Chloe: In the media, young people are kind of portrayed as a separate entity. In light of this, I think it is critical to do more intergenerational work. Young people are the future, thus I feel that they should always have an active role in their communities.


Gwk Y: How have you found the process of organising your event and how has this helped you to develop your leadership skills?

Chloe: Organising the event has been a very interesting experience. It has been challenging juggling this with a full-time job (a good challenge, though!). There have been many different things involved in making this event happen: in the beginning, we had to identify key stakeholders in the area, test and establish a walking route which serves as an alternate, less polluted way of travelling through Brixton's high street. I quickly came to realise that there is so much more to events planning than I had initially thought! As there are so many tasks; you have to be able to delegate effectively, and alongside this, you have to take into consideration other team member's availability (and keep in mind the highly changeable nature of this), so flexibility has been key.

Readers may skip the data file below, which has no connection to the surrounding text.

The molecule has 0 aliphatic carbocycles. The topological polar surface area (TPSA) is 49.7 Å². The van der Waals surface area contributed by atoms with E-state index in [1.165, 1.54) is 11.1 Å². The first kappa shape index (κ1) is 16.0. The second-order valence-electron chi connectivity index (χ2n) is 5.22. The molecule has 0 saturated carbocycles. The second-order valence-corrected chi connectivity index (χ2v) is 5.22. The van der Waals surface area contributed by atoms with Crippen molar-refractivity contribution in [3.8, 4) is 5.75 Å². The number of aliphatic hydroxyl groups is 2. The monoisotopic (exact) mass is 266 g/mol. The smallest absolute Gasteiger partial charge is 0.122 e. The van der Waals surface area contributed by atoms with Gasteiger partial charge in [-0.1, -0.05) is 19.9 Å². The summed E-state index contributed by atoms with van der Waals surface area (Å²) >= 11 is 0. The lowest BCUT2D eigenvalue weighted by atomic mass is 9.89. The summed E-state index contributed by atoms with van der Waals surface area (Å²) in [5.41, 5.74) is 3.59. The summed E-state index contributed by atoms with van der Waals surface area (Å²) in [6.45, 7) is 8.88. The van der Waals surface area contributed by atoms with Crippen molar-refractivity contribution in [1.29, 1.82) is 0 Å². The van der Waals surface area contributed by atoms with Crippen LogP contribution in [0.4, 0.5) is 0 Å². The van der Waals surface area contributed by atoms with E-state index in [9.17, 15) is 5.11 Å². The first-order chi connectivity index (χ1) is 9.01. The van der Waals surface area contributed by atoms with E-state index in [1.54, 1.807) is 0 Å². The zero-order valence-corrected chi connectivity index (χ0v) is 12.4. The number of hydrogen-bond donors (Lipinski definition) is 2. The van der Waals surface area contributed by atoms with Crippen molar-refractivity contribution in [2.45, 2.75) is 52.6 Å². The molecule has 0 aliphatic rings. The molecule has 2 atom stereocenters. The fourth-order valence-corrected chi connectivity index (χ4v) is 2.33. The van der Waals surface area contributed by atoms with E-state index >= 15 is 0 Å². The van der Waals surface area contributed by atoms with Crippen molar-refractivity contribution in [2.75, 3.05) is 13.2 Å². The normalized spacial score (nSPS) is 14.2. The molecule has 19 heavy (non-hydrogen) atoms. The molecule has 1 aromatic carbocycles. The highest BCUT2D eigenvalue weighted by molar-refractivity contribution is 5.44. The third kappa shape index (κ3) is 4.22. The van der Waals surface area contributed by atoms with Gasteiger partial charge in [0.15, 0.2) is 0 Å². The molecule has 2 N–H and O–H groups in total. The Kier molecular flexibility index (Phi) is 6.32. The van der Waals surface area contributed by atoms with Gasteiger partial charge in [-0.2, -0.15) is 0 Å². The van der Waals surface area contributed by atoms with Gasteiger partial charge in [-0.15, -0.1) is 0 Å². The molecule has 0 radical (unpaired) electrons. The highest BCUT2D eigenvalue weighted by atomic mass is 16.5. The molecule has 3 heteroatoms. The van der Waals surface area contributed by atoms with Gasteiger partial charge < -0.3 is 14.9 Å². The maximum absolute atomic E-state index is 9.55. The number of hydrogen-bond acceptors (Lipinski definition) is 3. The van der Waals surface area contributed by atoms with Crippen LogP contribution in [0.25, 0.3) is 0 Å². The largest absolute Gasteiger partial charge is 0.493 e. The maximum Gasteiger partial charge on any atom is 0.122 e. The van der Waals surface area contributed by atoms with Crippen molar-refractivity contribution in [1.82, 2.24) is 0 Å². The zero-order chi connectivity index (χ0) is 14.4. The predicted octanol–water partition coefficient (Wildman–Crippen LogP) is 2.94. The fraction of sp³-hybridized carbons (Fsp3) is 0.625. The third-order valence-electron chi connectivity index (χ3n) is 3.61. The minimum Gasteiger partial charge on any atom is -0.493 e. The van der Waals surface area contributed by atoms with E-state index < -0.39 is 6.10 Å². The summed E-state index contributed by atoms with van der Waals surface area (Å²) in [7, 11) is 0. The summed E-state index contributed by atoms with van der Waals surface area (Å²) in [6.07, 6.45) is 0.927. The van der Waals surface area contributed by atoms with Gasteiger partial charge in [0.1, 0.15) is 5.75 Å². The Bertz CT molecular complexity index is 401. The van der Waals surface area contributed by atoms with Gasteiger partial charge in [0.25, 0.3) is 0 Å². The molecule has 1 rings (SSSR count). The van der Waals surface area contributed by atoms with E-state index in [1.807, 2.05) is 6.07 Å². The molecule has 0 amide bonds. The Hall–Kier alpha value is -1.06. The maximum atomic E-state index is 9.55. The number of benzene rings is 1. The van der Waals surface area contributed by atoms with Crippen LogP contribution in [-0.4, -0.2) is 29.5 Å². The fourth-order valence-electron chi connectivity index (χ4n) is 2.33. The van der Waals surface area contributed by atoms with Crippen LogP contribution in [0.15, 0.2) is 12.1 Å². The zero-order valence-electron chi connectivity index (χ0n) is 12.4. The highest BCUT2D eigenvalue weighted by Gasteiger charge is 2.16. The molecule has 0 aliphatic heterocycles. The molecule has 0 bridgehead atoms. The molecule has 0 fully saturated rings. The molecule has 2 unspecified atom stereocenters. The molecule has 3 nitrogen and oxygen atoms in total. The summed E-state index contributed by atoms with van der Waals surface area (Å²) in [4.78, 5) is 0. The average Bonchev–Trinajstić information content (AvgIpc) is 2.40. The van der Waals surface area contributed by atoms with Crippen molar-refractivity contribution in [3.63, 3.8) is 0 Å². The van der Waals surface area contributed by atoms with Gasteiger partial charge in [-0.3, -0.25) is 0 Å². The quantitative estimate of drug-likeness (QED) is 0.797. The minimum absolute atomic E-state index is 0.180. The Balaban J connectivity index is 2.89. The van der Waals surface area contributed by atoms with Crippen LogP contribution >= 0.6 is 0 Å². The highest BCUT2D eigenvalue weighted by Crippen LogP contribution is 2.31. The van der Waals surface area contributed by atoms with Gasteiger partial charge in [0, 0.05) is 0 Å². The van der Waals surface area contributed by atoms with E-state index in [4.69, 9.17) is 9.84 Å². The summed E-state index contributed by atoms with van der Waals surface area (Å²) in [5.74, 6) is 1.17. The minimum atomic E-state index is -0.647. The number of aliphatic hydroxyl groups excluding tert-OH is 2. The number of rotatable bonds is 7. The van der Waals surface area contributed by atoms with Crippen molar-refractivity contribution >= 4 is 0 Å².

Gwk Y: In your opinion, what can community groups do to make young people feel more welcome to participate in them and help protect their local green spaces?

Chloe: Community groups should try to run more co-hosted events with young people in their local green spaces and when promoting an event should use language which isn't alienating/ is accessible to this demographic group. I also feel that in this now really technology-orientated world, there should be more emphasis on digital means of outreach, alongside visiting schools and youth hubs to promote opportunities to young people and maximise their engagement. Digital outreach, using platforms like Facebook and Instagram, should be creative and innovative.

Gwk Y: What can we expect from your co-curated event and why should young people, especially, come along?

Chloe: There is a FREE mindfulness and meditation session at the end of the walking tour and we will provide attendees with the opportunity to network with a range of people from different backgrounds. We've worked hard to involve universities in Lambeth, mental health and wellbeing centres and environmental education charities. 


Chloe is an Engagement Consultant at Fluid & Soundings and a Young Urbanist at the Academy of Urbanism. She is passionate about cities, grassroots regeneration and youth activism and is also a Groundwork Young Green Ambassador.

Grant is the founder of Tranquil City.

Join them in Brixton on Wednesday 25th July - be quick... spaces are limited!

Book Your Place By Clicking Here!